Daily Archives: February 23, 2011


A Screening Curated and Introduced by Brett Kashmere

Wednesday, February 23rd @ 8pm
Moffett Auditorium (Mudd 050)
Oberlin College

FILMS AND VIDEOS BY: Michael Bell-Smith, Jacob Ciocci, Oliver Laric,
Xander Marro & Mat Brinkman, Tara Mateik, Takeshi Murata, Marisa
Olson, Seth Price, Tasman Richardson, Michael Robinson, Ben Russell,
and Leslie Supnet.

With Appearances and/or Audio By: Judas Priest, Lightning Bolt, Velvet
Underground, Grandmaster Flash and the Furious Five, Prince / Sinead
O’Connor, Bobby McFerrin, New Jack Swing, Michael Jackson, R. Kelly,
Emilio Estevez, Sylvester Stallone, and more

* * *

The Saturn Return is an astrological phenomenon that occurs every
27-30 years in a person’s life; coinciding with the time it takes for
Saturn to orbit the sun. As the planet “returns” to the degree it
occupied at the time of our birth, we cross ove…r a major threshold
and into the next stage of life. My generation recently underwent its
first Saturn Return, the time when we leave youth behind, re-evaluate
the past, and solidify plans for the future.

Growing up in the 80s, we shared virtual experiences via Atari and
networked using payphones and post offices. We changed identities
often, slipping in and out of styles and subcultures, a novel concept
at the time. Music videos turned sounds into images, and TV framed our
social exchange. Mix-tapes and VCRs put recording and juxtaposition
into the hands of individuals, and sampling expanded the field of
re-production further, enabling new music to emerge from the old and
the overlooked.

In the 90s, adolescent affiliations began to fade. Technological
shifts paralleled personal changes. We traded in our tapes and bought
CDs. Some found value in rigor and guidance from the avant-garde,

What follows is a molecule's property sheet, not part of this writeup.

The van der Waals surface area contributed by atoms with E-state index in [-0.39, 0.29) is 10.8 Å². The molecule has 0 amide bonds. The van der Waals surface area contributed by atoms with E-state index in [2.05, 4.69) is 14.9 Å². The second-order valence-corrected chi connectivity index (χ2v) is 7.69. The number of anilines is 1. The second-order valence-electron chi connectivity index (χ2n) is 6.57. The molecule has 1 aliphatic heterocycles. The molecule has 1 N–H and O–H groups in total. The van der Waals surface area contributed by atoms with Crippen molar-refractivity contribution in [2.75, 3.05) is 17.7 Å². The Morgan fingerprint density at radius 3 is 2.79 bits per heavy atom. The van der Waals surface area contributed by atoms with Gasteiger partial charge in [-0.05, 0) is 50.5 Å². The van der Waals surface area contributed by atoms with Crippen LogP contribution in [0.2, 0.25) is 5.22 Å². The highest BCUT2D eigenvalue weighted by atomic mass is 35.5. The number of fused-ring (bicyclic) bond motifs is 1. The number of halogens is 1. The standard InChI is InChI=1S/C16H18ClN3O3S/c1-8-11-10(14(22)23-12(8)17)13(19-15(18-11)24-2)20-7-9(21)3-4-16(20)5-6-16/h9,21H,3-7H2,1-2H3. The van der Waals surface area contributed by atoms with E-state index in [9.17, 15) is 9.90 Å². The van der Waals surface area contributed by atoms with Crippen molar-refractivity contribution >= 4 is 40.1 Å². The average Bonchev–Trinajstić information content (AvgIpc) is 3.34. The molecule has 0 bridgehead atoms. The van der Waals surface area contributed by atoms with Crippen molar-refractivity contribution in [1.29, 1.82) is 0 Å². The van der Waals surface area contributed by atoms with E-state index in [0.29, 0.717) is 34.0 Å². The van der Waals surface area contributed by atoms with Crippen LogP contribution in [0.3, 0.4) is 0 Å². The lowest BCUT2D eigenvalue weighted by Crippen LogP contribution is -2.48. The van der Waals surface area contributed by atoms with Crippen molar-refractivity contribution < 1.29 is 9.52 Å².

especially in its pursuit of challenging form and anti-consumerist
stance. To reject popular culture and embrace the art of the 60s and
70s was to retreat from the contemporary world. For a while,
structural film and noise rock were the bomb.

Now, in the new millennium, we’ve lost our patience for durational
aesthetics and jam bands. Even Michael Snow re-made Wavelength for
those who don’t have the time. YouTube has ushered in radical brevity:
nothing over 10 minutes (the new “Don’t trust anyone over 30”). We
want our media to be concise, vertical, and portable. Compression,
condensation and simultaneity are the new moves. At the same time,
subcultures have gone mainstream and become search terms, tags. In
this meeting of margins and center, music is the passageway, offering
a readymade vocabulary of shared experience and shorthand emotional

Presented by CINE 323: Exhibition Practices in the Media Arts. Free
and open to the public.


1) The Animated Heavy Metal Parking Lot — Leslie Supnet, 2008, 2 min, video
2) Black and White Trypps Number Three — Ben Russell, 2007, 11 min, 16mm
3) Performed Listening: H — Marisa Olson, 2007, 7 min, video
4) Message The — Oliver Laric, 2007, 2 min, video
5) And We All Shine On — Michael Robinson, 2006, 7 min, 16mm
6) Don’t Worry Be Happy (stressful mix) — Jacob Ciocci, 2005, 3 min, video
7) NJS Map — Seth Price, 2001, 2 min, video
8) PYT (Pretty Young Thing) — Tara Mateik, 2004, 4 min, video
9) Chapters 1–12 of R. Kelly’s Trapped in the Closet Synced and Played
Simultaneously — Michael Bell-Smith, 2005, 4 min, video
10) The Game — Tasman Richardson, 2007, 4 min, video
11) Untitled (Pink Dot) — Takeshi Murata, 2007, 5 min, video
12) 01/06 — Xander Marro & Mat Brinkman, 2006, 13 min, 16mm

Approximate Running Time: 65 minutes

More info:!/event.php?eid=112413868834961

Leave a comment

Posted by on February 23, 2011 in Uncategorized